Independent hydrologists dispute it is possible to pump and export so much water without causing major environmental degradation and destroying the livelihoods of rural residents in eastern Nevada and western Utah. The area targeted for the massive pumping proposal is home to National Wildlife Refuges in Nevada and Utah, important state wildlife management areas, Native American communities and dozens of small, rural agricultural communities who have been living in balance with the limited water supplies of the region for over a century. Great Basin National Park is surrounded by the proposed groundwater pump and export project. The proposed pumping scheme would bring two hundred or more wells with power lines, roads, and linked buried pipelines to cover the valleys on both sides of the National Park – some right on the border of the park. Communities like Baker, Nevada on the Utah border would have large production wells in their backyard sending local water to a city 300 miles away. Ranchers throughout the Snake Valley believe that water they depend on for their agricultural livelihoods will "dry up" if the project is approved.

A recent report by the Pacific Institute outlines the steps Las Vegas, Henderson, and N. Las Vegas could take today to save nearly 90,000 acre-feet of water per year without importing a single drop. Check out Hidden Oasis: Water Conservation and Efficiency in Las Vegas.

Learn more: "Understanding Environmental Issues related to the Southern Nevada Water Authority's Proposed Groundwater Development Project" for how the proposed pipeline project will damage people and wildlife.

North Valleys Groundwater to support urban sprawl in Reno?

The North Valleys Pipeline Project is being seriously talked about once again to support sprawl development in the Reno-Sparks area. Both cities are attempting to annex huge undeveloped lands in order to facilitate rapid urban expansion. The meager groundwater from desert valleys in northern Washoe County is being sought to continue growth. Even with all the water the north valleys could conceivably provide, the cities growth plans still come up short on water – by a lot.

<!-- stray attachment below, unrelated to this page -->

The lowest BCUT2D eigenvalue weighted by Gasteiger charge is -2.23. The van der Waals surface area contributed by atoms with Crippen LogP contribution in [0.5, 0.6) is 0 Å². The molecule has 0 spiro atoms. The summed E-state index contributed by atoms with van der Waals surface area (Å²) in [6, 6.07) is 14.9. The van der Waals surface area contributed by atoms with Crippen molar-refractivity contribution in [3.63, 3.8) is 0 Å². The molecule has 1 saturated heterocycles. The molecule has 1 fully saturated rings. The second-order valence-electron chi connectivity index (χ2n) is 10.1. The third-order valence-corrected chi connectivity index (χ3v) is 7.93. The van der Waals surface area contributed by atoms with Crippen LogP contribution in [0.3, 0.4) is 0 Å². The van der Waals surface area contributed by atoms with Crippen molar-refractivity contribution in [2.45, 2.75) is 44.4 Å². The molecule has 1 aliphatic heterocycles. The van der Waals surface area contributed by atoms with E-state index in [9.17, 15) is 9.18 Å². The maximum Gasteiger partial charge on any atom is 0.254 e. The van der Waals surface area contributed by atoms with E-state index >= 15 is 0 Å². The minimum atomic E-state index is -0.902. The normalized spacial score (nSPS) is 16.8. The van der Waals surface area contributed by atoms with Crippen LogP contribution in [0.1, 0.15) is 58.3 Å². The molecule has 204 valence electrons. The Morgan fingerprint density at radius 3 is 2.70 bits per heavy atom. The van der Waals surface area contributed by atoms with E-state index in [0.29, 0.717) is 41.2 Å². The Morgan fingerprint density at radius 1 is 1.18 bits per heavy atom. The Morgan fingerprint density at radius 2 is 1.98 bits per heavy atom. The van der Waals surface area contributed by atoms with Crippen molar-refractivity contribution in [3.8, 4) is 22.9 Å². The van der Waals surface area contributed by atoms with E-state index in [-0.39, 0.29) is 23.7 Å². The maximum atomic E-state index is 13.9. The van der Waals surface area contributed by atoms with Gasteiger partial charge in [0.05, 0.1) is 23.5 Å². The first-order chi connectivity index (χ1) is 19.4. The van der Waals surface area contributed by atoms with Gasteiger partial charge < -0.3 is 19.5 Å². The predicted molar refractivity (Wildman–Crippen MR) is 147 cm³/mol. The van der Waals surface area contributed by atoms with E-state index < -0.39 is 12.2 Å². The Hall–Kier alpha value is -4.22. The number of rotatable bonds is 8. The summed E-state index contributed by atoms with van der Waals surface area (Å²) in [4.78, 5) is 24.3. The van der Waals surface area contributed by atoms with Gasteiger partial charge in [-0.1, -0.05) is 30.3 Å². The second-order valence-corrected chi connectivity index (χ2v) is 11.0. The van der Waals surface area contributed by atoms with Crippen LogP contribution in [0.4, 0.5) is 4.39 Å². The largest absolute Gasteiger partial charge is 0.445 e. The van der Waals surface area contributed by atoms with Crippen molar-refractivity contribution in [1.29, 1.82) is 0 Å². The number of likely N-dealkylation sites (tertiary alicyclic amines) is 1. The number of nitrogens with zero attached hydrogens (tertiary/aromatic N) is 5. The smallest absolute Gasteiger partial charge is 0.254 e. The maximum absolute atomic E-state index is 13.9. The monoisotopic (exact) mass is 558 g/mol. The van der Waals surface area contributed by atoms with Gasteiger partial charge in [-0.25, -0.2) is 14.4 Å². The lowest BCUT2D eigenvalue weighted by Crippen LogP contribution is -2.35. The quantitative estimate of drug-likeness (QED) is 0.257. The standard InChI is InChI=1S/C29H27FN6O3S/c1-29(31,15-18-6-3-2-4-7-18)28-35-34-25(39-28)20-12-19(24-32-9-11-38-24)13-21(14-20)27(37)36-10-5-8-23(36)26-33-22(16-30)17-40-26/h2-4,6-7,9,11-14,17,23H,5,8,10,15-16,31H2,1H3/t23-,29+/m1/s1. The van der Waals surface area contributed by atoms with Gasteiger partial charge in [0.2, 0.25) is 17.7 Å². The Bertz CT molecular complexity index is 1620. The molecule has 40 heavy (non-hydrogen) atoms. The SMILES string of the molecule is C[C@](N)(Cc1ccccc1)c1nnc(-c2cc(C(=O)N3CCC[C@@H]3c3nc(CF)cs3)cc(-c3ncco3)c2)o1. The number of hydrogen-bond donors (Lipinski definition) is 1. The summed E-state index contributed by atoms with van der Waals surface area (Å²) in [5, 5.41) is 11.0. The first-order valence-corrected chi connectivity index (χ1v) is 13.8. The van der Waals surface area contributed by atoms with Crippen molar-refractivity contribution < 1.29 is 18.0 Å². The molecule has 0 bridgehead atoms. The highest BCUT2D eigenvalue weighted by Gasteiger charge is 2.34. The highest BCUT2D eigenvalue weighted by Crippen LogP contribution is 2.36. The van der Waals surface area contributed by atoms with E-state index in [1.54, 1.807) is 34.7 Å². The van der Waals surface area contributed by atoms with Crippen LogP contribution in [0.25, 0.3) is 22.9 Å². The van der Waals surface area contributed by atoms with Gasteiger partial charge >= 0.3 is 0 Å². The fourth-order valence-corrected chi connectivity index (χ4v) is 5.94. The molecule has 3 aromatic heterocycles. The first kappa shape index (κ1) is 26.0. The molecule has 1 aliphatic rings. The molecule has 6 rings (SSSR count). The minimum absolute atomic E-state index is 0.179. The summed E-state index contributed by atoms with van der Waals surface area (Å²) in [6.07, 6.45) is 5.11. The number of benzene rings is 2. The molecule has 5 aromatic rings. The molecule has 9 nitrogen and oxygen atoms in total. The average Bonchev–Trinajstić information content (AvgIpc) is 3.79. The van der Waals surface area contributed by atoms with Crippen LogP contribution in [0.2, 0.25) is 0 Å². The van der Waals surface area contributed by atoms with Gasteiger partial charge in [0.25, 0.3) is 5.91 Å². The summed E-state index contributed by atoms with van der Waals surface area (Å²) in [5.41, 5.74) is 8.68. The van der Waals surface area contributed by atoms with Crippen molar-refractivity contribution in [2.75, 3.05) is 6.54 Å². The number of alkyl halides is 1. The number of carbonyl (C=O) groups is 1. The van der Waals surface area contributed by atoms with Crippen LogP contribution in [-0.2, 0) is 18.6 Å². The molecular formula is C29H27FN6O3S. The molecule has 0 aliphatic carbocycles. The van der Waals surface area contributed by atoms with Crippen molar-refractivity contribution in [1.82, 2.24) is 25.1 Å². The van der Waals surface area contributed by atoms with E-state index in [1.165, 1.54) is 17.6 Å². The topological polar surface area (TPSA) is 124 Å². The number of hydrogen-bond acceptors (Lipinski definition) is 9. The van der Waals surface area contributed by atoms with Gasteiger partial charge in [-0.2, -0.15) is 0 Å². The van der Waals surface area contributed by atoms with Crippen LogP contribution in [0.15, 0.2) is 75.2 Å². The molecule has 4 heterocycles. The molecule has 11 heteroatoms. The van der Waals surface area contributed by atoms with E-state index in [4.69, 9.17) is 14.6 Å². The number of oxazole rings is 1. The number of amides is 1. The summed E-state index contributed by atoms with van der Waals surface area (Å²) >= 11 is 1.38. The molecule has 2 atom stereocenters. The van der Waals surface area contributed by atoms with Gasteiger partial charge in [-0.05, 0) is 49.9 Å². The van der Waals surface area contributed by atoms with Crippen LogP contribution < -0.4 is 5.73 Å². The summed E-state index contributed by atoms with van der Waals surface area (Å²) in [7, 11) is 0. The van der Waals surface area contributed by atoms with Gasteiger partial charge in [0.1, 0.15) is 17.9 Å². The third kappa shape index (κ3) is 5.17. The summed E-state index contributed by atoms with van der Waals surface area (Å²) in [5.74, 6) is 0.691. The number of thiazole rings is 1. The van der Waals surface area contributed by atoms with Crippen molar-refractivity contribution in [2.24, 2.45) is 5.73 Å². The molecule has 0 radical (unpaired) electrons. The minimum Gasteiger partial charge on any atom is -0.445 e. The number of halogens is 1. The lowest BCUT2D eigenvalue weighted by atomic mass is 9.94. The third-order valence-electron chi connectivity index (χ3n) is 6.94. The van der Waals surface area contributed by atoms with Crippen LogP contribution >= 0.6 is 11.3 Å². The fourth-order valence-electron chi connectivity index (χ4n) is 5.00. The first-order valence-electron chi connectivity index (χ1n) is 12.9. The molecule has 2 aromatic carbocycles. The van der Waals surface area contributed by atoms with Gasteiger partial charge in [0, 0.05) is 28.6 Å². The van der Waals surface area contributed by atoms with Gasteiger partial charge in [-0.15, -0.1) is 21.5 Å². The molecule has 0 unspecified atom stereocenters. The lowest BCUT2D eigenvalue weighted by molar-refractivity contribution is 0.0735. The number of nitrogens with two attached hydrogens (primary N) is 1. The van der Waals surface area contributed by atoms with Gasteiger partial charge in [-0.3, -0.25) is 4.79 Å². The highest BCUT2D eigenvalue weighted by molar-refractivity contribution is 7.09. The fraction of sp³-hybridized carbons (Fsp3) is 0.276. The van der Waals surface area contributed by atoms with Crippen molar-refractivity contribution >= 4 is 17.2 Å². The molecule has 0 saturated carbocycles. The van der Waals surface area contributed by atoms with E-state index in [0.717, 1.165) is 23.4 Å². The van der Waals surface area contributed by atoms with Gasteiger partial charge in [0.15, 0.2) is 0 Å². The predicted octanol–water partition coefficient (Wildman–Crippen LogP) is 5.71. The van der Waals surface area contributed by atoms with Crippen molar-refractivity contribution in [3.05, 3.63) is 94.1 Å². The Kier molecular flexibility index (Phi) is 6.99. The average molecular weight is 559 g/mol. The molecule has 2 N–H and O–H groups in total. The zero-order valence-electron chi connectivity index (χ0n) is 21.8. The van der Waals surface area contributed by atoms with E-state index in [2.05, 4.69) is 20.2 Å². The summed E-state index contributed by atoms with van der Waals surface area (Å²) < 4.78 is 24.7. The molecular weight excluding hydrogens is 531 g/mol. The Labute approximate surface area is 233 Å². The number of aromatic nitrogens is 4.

Coyote Springs – a huge golf development in the Mojave Desert.

The new, golf course based city in Coyote Spring Valley in southern Nevada would demand at least 80,000 acre-feet of groundwater annually to supply the development. Currently in its "beginnings" with one of the golf courses nearing completion in 2008 and with plans to build 160,000 houses on 18 golf courses, the massive development in the Mojave Desert is the brain child of Reno lawyer and lobbyist turned developer, Harvey Whitemore. A small portion of the groundwater is being sought within the valley itself. Pumping within Coyote Spring Valley could harm critical springs in the Moapa National Wildlife Refuge just a few miles to the south and Lake Mead National Recreation Area, but the majority of the groundwater would still have to come from more than a hundred miles away. And, the developer plans to pump most of that water from the desert in eastern Nevada and pipe the water using the publicly financed pipeline the SNWA is currently trying to get permission to build. Coyote Springs Development would occupy a valley which currently has no permanent residents and is 60 miles northeast of Las Vegas.